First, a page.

No one wants to invest time, money, and effort into growing a successful real estate flipping business only to lose it all to a tarnished reputation. Flipping a house requires a certain standard of quality -- from the planning and underwriting stages all the way through execution. Adhering to this standard will not only help the home sell faster but also provide a quality finished home for the end buyer and leave you with a five-star rating instead of a one-star review.
But with more people jumping into the fix-and-flip game as home prices appreciate at record rates, shoddy flipping work is naturally an end result. To help save your reputation, here are five best practices you should follow.
1. Put quality first
Quality should be seen throughout the flip -- from planning to materials and execution. When taking on a flip, you should have a good idea of what the local real estate market demands in terms of finishes and design. This will help you estimate the cost of the renovation based on what the neighborhood standards are for materials.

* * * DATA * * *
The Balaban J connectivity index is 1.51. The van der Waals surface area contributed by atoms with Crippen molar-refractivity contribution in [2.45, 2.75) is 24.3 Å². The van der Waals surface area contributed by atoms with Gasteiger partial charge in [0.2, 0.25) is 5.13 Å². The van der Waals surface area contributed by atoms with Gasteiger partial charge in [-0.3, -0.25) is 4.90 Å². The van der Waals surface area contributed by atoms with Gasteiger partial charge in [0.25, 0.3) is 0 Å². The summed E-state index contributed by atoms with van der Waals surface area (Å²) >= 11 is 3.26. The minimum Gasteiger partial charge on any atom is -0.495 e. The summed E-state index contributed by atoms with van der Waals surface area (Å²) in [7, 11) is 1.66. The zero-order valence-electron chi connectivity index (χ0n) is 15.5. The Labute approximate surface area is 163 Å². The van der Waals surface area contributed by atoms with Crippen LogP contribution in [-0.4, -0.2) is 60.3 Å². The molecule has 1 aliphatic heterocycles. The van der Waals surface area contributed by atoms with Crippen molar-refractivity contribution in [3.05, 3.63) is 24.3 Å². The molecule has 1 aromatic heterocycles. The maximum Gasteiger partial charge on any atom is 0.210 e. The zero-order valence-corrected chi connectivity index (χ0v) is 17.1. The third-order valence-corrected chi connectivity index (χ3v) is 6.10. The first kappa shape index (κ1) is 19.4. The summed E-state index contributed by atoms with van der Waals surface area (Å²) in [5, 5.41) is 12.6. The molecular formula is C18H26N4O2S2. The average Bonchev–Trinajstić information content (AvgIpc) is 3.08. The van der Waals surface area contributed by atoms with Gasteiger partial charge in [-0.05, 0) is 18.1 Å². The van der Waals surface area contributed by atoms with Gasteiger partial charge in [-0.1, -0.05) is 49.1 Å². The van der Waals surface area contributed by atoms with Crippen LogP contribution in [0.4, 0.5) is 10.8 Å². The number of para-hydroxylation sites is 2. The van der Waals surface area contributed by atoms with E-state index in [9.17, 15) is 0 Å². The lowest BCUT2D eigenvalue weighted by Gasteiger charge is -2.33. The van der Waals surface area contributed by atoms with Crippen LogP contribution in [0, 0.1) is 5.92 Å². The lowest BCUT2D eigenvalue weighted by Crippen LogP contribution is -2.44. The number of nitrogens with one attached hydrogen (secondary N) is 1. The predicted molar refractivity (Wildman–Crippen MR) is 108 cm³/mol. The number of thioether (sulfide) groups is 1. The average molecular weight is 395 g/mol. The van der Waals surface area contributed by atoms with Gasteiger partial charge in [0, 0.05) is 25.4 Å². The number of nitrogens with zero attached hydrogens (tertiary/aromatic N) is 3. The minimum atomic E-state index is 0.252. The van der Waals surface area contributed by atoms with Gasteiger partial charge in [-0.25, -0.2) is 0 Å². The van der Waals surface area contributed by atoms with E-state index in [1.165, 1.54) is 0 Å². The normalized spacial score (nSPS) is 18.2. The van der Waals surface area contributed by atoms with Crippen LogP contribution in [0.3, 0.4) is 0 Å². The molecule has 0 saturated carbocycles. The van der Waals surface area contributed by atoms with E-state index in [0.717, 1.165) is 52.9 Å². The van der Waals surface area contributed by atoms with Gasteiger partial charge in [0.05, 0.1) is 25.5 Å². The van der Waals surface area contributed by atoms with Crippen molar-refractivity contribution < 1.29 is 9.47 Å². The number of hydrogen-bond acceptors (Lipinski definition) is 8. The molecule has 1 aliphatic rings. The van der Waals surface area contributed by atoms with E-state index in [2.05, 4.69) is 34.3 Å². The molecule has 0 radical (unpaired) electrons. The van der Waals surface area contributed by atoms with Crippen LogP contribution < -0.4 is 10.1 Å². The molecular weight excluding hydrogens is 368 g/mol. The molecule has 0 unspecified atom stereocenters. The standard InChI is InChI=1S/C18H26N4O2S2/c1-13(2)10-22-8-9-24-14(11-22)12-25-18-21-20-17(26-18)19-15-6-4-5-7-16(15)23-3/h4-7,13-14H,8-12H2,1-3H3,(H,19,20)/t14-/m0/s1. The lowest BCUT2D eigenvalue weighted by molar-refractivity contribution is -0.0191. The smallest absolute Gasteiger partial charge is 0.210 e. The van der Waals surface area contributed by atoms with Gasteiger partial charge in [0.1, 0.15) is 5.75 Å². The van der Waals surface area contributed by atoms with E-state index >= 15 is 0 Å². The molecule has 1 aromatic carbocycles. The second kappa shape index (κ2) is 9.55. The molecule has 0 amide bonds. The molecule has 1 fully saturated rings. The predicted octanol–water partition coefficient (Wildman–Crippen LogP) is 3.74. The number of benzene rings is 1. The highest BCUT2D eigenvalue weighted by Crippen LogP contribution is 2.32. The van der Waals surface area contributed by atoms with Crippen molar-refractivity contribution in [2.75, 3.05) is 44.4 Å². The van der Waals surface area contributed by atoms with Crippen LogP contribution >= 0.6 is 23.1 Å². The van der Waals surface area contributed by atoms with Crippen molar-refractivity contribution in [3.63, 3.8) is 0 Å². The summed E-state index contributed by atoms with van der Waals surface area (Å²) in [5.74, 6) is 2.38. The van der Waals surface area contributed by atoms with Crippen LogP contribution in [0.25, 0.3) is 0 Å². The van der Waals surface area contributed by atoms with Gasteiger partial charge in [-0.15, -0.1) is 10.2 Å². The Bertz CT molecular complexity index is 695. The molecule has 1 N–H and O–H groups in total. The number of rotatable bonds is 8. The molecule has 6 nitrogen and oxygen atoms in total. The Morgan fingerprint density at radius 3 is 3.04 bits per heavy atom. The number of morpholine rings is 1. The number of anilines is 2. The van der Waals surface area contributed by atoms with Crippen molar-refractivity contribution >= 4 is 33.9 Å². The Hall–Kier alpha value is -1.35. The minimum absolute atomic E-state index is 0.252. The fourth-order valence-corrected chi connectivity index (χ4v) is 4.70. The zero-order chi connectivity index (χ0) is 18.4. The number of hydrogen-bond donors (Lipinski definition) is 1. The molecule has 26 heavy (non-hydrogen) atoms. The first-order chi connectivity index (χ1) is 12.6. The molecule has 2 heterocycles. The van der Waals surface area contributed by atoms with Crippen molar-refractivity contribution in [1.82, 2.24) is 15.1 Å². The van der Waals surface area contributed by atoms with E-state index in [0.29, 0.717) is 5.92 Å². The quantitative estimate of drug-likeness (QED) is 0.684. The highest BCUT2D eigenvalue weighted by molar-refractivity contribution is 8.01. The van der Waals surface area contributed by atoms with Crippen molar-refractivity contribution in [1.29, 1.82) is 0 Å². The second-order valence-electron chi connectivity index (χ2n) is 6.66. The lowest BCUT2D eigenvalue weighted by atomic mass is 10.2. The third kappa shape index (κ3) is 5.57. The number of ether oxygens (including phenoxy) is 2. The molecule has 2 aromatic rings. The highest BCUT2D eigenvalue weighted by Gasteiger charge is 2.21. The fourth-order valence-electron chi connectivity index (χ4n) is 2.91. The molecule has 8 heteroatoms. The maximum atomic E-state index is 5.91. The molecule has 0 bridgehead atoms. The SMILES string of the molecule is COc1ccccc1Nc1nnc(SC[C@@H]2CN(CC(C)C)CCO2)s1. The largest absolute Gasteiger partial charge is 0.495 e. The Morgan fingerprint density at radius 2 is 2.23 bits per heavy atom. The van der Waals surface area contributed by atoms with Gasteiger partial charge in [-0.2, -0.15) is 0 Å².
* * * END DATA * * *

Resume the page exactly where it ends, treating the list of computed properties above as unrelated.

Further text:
For example, in a lower- to middle-class neighborhood where laminate countertops are the norm, there's no reason to splurge on a higher-quality countertop. However, if you're in a more affluent neighborhood where quartz or granite are expected, you need to deliver.
Knowing what the market demands cannot and should not be an afterthought. Choose your materials carefully, and then make sure the work installing these materials is held to the same standard of quality. No one wants to see shoddy craftsmanship.
2. Pay attention to the details